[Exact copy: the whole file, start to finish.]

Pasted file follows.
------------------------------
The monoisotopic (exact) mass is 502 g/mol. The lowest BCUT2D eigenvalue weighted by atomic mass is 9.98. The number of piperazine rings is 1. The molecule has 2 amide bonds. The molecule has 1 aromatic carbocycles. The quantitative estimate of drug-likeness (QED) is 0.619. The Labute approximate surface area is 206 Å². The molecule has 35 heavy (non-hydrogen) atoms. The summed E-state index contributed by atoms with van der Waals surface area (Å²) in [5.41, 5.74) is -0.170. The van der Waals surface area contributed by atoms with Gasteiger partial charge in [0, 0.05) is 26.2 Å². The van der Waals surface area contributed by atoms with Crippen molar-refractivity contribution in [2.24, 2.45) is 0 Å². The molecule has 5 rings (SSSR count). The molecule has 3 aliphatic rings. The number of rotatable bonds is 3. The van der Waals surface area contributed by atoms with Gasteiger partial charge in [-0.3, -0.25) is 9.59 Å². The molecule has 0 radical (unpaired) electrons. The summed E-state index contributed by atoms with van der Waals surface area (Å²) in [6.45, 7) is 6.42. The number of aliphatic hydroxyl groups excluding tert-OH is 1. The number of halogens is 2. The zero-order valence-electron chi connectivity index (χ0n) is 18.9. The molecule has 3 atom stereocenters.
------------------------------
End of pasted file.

The monoisotopic (exact) mass is 502 g/mol. The lowest BCUT2D eigenvalue weighted by atomic mass is 9.98. The number of piperazine rings is 1. The molecule has 2 amide bonds. The molecule has 1 aromatic carbocycles. The quantitative estimate of drug-likeness (QED) is 0.619. The Labute approximate surface area is 206 Å². The molecule has 35 heavy (non-hydrogen) atoms. The summed E-state index contributed by atoms with van der Waals surface area (Å²) in [5.41, 5.74) is -0.170. The van der Waals surface area contributed by atoms with Gasteiger partial charge in [0, 0.05) is 26.2 Å². The van der Waals surface area contributed by atoms with Crippen molar-refractivity contribution in [2.24, 2.45) is 0 Å². The molecule has 5 rings (SSSR count). The molecule has 3 aliphatic rings. The number of rotatable bonds is 3. The van der Waals surface area contributed by atoms with Gasteiger partial charge in [-0.3, -0.25) is 9.59 Å². The molecule has 0 radical (unpaired) electrons. The summed E-state index contributed by atoms with van der Waals surface area (Å²) in [6.45, 7) is 6.42. The number of aliphatic hydroxyl groups excluding tert-OH is 1. The number of halogens is 2. The zero-order valence-electron chi connectivity index (χ0n) is 18.9. The molecule has 3 atom stereocenters.